By PA Independent Staff
Before raunchy emails traded within the Pennsylvania Attorney General’s Office captured the attention of politicos across the state, there were far less risqué stories making the rounds.
The state got slapped with another debt rating downgrade, medical marijuana legislation took a big step forward and the fallout from Bonusgate continued long after the scandal erupted.
Here’s a look back the week’s coverage:
LOOKING BACK: The push for medical marijuana took a big step forward, while Pennsylvania’s credit rating took another step back.
Fitch Ratings dropped Pennsylvania’s credit rating to AA- from AA on Tuesday, citing the state’s reliance on $2 billion in one-time revenue in this year’s $29 billion budget and a refusal to take on the long-term budget-busted pension costs that will continue to drive costs higher for the rest of the decade.
“The ‘AA-‘ rating is sensitive to the commonwealth’s continued ability to address increasing fixed-cost pressures, particularly for pensions,” Fitch said in a statement announcing the downgrade.
It was the second time since July 2013 that Fitch dropped the state’s credit rating by a notch. Moody’s Investors Service, another of the so-called “big three” credit rating agencies, has dropped Pennsylvania’s credit rating on two occasions since July 2012, most recently just two months ago.
A lower credit rating makes it more expensive for the state to borrow money, and also serves as a gauge of fiscal health.
As Pennsylvania’s credit rating took another hit, Pittsburgh’s credit rating was upgraded.
Surprisingly, a local economics professor said the picture between the two isn’t as different as one might think, and both still have substantive problems.
Robert Strauss, an economics and public policy professor at Carnegie Mellon University, said state budgets are often tweaked to make the numbers look better, but those sort of “budgetary shenanigans” are “what everybody does.” Strauss also discussed Pennsylvania’s “huge tax giveaway” in how the state treats retirement income.
Medical cannabis bill takes leap forward
The state Senate voted 43-7 on Wednesday to approve medical marijuana legislation, the first time in state history either chamber of the General Assembly embraced such a proposal.
The bill’s success in the state Senate was the result of an unlikely political alliance between one of the chamber’s most conservative members, state Sen. Mike Folmer, R-Lebanon, and one of its most liberal members, state Sen. Daylin Leach, D-Montgomery.
The bill would legalize consumable forms of medical marijuana like oils, edibles and tinctures, but doesn’t legalize smoking or vaporized forms of the drug. It would allow up to 60 licenses for growers and up to 130 licenses for distributors.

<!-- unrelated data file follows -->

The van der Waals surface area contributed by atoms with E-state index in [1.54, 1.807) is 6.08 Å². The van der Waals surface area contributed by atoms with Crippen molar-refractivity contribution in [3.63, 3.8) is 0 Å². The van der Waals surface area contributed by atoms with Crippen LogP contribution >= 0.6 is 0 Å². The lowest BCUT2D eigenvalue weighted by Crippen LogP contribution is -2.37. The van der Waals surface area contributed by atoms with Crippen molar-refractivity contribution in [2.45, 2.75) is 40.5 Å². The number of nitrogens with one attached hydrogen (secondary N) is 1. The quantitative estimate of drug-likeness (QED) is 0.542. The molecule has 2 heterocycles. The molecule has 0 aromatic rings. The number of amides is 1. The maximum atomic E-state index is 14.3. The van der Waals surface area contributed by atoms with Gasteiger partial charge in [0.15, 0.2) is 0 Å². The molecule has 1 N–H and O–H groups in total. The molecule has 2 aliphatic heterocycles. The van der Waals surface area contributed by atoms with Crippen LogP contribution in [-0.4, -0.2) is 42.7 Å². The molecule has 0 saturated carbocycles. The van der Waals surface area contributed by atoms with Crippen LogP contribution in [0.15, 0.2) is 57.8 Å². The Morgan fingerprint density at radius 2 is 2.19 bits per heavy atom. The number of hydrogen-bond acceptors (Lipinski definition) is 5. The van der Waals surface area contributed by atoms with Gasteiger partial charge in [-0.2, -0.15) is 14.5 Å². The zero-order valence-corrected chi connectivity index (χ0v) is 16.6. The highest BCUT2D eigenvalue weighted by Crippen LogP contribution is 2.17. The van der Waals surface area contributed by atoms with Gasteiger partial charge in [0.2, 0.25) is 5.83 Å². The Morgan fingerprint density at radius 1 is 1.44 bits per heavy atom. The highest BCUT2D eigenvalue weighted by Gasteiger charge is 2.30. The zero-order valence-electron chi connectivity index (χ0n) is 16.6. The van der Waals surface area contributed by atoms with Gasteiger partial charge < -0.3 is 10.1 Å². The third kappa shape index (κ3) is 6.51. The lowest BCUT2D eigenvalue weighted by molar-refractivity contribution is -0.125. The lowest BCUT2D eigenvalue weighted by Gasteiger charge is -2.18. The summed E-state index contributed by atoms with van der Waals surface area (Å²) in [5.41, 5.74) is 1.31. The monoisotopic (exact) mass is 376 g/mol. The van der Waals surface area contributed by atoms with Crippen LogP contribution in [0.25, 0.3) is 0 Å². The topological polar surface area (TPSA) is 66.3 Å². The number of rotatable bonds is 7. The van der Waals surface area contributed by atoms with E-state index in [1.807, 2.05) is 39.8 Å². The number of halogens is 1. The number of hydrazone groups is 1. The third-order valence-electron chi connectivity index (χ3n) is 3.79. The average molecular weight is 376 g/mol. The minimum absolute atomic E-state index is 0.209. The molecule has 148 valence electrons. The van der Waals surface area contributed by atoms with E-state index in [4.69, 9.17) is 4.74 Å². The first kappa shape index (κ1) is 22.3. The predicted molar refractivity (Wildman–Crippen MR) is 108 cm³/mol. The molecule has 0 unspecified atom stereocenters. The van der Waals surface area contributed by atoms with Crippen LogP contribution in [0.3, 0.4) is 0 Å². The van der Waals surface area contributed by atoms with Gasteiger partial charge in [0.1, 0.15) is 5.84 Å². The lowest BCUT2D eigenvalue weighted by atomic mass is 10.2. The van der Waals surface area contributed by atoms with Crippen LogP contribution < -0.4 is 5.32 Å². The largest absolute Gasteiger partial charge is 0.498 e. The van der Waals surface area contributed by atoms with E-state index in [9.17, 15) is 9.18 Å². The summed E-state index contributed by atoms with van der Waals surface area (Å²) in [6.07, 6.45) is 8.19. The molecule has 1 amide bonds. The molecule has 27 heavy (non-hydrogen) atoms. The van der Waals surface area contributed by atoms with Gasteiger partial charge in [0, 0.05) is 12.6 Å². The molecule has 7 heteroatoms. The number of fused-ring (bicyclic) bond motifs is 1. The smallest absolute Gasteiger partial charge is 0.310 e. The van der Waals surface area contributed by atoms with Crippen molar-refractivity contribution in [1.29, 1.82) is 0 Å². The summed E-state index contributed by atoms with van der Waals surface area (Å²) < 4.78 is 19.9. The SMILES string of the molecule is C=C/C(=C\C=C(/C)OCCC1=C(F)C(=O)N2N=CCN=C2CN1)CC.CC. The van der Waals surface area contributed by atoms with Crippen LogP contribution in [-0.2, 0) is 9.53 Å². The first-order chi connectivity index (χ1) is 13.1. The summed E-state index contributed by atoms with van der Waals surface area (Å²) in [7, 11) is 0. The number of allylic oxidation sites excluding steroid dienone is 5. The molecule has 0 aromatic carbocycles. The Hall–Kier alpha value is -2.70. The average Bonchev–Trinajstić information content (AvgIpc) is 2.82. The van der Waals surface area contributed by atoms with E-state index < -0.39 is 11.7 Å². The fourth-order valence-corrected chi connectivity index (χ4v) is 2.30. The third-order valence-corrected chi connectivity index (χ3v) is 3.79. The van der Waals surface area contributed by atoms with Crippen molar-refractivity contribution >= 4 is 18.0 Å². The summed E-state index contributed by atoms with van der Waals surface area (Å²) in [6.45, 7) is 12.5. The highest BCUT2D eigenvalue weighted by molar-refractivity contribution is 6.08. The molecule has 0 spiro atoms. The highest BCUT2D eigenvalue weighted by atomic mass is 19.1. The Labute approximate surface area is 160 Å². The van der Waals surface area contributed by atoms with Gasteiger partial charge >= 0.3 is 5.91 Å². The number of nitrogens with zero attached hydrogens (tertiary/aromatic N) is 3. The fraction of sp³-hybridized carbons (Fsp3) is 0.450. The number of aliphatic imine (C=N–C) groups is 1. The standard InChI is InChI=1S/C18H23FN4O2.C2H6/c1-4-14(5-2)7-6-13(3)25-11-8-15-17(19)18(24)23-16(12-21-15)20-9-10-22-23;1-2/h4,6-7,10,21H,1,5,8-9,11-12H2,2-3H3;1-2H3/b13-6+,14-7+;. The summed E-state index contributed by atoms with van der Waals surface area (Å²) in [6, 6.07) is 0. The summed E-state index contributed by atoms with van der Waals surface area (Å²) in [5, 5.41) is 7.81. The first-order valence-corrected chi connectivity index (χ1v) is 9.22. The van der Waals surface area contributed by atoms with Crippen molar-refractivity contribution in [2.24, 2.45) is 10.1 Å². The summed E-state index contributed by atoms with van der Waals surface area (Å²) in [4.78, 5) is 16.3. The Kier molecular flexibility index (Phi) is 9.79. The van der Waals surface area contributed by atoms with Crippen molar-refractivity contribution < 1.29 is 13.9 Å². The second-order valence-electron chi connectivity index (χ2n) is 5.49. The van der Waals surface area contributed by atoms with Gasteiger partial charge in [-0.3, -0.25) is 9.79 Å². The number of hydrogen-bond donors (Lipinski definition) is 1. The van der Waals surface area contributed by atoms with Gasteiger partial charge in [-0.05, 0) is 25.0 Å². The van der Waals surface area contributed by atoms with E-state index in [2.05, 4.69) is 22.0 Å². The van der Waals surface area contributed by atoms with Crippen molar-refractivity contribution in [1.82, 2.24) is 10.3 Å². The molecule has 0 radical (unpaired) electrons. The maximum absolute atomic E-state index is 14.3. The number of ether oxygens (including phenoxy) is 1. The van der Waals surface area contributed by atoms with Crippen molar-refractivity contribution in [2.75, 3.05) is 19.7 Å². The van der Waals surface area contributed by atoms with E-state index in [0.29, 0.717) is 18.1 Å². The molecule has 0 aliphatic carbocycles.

The bill moves to the state House, where it’s uncertain if it will receive a final vote before the legislative session ends in November.
Philadelphia attorney Ken Trujillo wants to become Philadelphia’s next mayor and disband the School Reform Commission.
“As a candidate and as mayor, I will continue leading the fight to reclaim our schools,” Trujillo said.
The Philadelphia City Council and the teachers union would also like to see the city take back control of the schools. However, no individual or organization has the authority to disband the SRC. Only the five members of the SRC have that power.
That’s not stopping the City Council from placing a referendum on the ballot asking voters to decide the issue.
Seven years after the Capitol “Bonusgate” scandal erupted and landed several legislators and staffers in jail — perhaps launching then-Attorney General Tom Corbett into the governor’s office — the Pennsylvania Supreme Court has finally disbarred lawyer and former legislative staffer Jeff Foreman.
Corbett and his office investigated millions in bonuses paid to legislative staffers in the General Assembly and other misuse of public funds.
Foreman “was a central participant in a concerted pattern of illegal conduct in which taxpayer dollars, equipment and other resources were misdirected to campaign efforts,” the disciplinary board said in its recommendations to the Supreme Court.
Proponents of eliminating school property taxes cheered a win last week, but it might have been a hollow victory after state Senate Majority Leader Dominic Pileggi told a business group a bill that would end the burdensome levies “will not become law.”
While the elimination bill, Senate Bill 76, hit a potentially fatal roadblock, state Rep. Seth Grove, R-York, continued to push for his own version of property tax reform. It would give school districts the power to phase out or reduce property taxes through an elimination tax, which could include a combination of an earned income tax, business privilege tax and mercantile tax.
“It’s something that legitimately, actually can get done,” Grove said.
The Hanover Borough Council still doesn’t know exactly what to do with its amusement tax, which has caused consternation for a local arcade owner who believes he doesn’t have to pay the levy.
The council tabled proposed changes to its amusement tax ordinance this week to give itself time to study what other municipalities do. In the meantime, it sliced TimeLine Arcade owner Brandon Spencer’s 2014 amusement tax bill to $2,000.
Spencer and the borough have been at odds over the tax since at least this summer. The borough ordinance says “coin-operated” amusement devices are subject to an annual $50 fee, but Spencer’s 130-plus machines don’t accept coins.
While some on the Council favor eliminating the tax altogether, there’s also a sentiment among some to revise the language of the ordinance.
“They’re going to try to change the wording to kill me,” Spencer said. “That’s the way it works.”